Group of Homeschooled Grads Advocates for Disabled Homeschooled Students

CANTON, MASS - A group founded by homeschool graduates in order to advocate for homeschooled children is drawing attention to cases where homeschooling has helped hide the abuse of children with disabilities.

According to a release, "Children who attend school are seen daily by teachers and other school staff," noted Dr. Rachel Coleman, the executive director of the Coalition for Responsible Home Education (CRHE). "This is not the case for children who are homeschooled, and children with disabilities can be particularly vulnerable."

Coleman is not opposed to homeschooling for disabled children. "Many families homeschool because they believe they can provide a more individualized education for children with disabilities, or because their children have health problems that make school attendance challenging," Coleman says. "The challenge is that when families homeschool a disabled child, there are often no accountability structures in place to ensure that the child receives the services, therapies, and accommodations they need."

This leaves the child's needs entirely in the hands of their parents, for better or---in some cases---for worse.

CRHE maintains a database of severe and fatal cases of abuse and neglect in homeschool settings, to draw attention to the need for legal reforms.

Coleman notes that many of these cases involve children with disabilities. Coleman points to the case of Joey Bishop, who died in 2017. "Joey was mobile and used a wheelchair when he attended school prior to being homeschooled," Coleman notes.

"After he began to be homeschooled, his parents stopped him from using his wheelchair. At the time of his death from sepsis due to infected bed sores, Joey had not been moved from his bed for six months."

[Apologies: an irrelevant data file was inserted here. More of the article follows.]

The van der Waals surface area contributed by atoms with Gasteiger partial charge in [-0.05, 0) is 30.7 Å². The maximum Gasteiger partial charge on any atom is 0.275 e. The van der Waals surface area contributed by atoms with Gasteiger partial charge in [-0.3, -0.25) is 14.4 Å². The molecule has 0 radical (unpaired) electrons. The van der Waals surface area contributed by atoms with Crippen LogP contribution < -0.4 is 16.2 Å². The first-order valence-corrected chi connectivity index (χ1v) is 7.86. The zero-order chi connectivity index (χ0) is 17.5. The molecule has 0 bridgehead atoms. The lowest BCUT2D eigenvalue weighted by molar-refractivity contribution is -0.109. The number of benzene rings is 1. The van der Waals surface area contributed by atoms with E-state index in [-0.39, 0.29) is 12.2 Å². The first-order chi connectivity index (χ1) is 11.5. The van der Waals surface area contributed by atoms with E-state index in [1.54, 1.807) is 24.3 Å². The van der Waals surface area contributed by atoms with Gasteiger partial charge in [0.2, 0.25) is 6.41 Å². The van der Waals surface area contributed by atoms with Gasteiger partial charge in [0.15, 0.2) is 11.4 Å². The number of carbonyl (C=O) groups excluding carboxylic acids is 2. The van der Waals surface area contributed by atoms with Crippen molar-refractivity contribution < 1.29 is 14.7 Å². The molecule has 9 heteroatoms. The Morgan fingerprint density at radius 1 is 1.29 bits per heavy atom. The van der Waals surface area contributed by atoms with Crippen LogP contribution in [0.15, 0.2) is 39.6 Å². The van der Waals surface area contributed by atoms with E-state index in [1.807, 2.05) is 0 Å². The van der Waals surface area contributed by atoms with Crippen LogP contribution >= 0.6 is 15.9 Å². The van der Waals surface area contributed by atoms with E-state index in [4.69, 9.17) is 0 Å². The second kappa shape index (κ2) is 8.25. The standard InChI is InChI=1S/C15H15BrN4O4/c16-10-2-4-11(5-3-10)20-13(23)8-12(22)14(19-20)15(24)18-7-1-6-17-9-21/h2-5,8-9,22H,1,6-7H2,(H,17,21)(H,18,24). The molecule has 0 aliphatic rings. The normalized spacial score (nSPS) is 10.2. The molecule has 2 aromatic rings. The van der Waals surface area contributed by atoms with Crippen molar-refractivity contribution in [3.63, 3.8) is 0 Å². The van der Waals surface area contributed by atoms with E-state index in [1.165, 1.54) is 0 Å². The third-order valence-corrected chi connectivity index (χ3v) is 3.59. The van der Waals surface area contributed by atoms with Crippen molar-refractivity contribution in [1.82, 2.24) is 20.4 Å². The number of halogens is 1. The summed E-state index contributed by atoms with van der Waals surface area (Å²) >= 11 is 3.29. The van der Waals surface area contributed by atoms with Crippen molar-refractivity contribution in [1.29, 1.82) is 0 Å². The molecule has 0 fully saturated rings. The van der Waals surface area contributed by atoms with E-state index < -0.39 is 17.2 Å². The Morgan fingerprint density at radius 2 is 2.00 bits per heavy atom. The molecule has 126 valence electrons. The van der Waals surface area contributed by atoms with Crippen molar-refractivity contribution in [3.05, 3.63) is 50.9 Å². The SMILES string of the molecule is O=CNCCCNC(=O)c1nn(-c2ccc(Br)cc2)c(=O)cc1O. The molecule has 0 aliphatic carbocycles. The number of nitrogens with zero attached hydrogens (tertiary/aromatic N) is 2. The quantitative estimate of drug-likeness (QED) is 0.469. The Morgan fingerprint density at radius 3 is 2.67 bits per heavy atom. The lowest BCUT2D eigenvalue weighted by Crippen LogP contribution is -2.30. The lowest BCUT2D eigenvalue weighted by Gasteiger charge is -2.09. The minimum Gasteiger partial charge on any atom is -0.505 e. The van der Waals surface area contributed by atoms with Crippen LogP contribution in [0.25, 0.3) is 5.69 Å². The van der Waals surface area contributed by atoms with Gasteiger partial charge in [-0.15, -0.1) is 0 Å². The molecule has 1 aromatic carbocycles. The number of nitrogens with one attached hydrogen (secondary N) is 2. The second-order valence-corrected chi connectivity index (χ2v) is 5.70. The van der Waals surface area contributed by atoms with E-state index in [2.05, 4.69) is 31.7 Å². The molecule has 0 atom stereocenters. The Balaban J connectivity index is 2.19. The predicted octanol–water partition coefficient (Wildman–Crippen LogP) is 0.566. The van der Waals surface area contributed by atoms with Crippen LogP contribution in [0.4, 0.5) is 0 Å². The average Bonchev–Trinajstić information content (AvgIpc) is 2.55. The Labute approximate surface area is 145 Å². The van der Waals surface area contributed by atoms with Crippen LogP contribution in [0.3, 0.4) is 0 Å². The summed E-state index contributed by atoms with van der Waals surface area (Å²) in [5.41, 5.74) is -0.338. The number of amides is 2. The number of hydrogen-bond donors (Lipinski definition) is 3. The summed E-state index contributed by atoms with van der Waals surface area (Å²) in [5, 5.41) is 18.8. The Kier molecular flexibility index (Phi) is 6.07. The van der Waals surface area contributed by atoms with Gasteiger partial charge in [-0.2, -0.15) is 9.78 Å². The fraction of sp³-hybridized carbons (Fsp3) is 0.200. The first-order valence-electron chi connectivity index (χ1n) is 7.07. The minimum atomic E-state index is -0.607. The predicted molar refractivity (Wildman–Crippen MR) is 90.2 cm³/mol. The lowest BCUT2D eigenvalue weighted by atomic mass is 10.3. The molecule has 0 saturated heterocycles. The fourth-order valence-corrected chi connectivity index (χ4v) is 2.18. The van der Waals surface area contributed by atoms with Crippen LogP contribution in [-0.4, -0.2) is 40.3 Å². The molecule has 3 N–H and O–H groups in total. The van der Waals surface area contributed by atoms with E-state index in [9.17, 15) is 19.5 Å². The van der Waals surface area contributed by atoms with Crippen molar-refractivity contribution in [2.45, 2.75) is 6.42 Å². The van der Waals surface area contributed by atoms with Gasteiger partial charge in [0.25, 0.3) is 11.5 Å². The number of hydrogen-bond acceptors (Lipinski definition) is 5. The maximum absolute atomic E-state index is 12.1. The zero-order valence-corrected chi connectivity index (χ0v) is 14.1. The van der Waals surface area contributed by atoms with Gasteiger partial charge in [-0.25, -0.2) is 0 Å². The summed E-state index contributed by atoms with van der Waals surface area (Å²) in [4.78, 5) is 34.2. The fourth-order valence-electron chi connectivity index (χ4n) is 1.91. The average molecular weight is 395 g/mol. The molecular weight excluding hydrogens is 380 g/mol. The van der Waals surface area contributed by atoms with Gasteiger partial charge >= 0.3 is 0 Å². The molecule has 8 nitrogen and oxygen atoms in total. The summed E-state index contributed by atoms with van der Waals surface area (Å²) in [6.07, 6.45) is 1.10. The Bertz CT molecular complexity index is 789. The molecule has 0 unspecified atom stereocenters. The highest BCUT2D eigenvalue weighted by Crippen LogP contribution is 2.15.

Bishop's case is not an isolated one. CRHE's disability and accessibility advisor, Kate Corbett Pollack, has written about the role the lack of protections for disabled homeschooled children has played in numerous tragic child torture cases, including those of Mary and Elwyn Crocker, the Hart children, the Turpin Children, Matthew Tirado, Hana and Immanuel Williams, Erica Parsons, and Savannah Leckie.

In each case, Pollack draws connections to the need for a disability rights lens in homeschooling law.

Coleman believes that some of these cases could have been prevented by better protections for homeschooled children with disabilities. "When people ask me what could have been done better, I point them to Oregon's homeschool statute," Coleman stated.

Oregon law protects disabled students' rights in three areas: access to disability services provided in local public schools; alternative assessments tailored to specific goals for the child's progress; and annual plans developed by the child's parents and service providers.

"Homeschooled children with disabilities should not be an afterthought," stated Coleman, who argues that homeschool policy needs to be developed with disabled children in mind.

Pollack agreed. "Disabled children who are homeschooled should have the same rights as disabled children who attend public school," she stated. "Disability rights law does not currently apply to homeschooled children, to these children's detriment."